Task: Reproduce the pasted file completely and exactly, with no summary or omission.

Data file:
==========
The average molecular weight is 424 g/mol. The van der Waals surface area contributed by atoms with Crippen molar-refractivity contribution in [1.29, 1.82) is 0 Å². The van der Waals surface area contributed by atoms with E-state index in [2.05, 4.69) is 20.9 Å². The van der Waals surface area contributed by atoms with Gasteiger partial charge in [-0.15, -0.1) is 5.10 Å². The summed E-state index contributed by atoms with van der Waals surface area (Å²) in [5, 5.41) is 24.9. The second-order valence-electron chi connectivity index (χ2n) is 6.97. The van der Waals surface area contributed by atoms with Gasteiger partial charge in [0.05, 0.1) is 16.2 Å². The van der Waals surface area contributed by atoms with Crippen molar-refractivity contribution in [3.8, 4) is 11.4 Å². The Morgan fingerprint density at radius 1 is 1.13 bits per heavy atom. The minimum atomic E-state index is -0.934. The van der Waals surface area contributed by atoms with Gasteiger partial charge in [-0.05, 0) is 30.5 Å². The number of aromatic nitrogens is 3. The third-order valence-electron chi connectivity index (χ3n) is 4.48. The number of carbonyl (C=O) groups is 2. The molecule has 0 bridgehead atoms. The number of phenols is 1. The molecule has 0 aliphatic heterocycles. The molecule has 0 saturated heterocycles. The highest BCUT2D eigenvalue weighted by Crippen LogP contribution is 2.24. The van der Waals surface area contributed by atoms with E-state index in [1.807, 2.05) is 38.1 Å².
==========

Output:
The average molecular weight is 424 g/mol. The van der Waals surface area contributed by atoms with Crippen molar-refractivity contribution in [1.29, 1.82) is 0 Å². The van der Waals surface area contributed by atoms with E-state index in [2.05, 4.69) is 20.9 Å². The van der Waals surface area contributed by atoms with Gasteiger partial charge in [-0.15, -0.1) is 5.10 Å². The summed E-state index contributed by atoms with van der Waals surface area (Å²) in [5, 5.41) is 24.9. The second-order valence-electron chi connectivity index (χ2n) is 6.97. The van der Waals surface area contributed by atoms with Gasteiger partial charge in [0.05, 0.1) is 16.2 Å². The van der Waals surface area contributed by atoms with Crippen molar-refractivity contribution in [3.8, 4) is 11.4 Å². The Morgan fingerprint density at radius 1 is 1.13 bits per heavy atom. The minimum atomic E-state index is -0.934. The van der Waals surface area contributed by atoms with Gasteiger partial charge in [-0.05, 0) is 30.5 Å². The number of aromatic nitrogens is 3. The third-order valence-electron chi connectivity index (χ3n) is 4.48. The number of carbonyl (C=O) groups is 2. The molecule has 0 bridgehead atoms. The number of phenols is 1. The molecule has 0 aliphatic heterocycles. The molecule has 0 saturated heterocycles. The highest BCUT2D eigenvalue weighted by Crippen LogP contribution is 2.24. The van der Waals surface area contributed by atoms with E-state index in [1.807, 2.05) is 38.1 Å².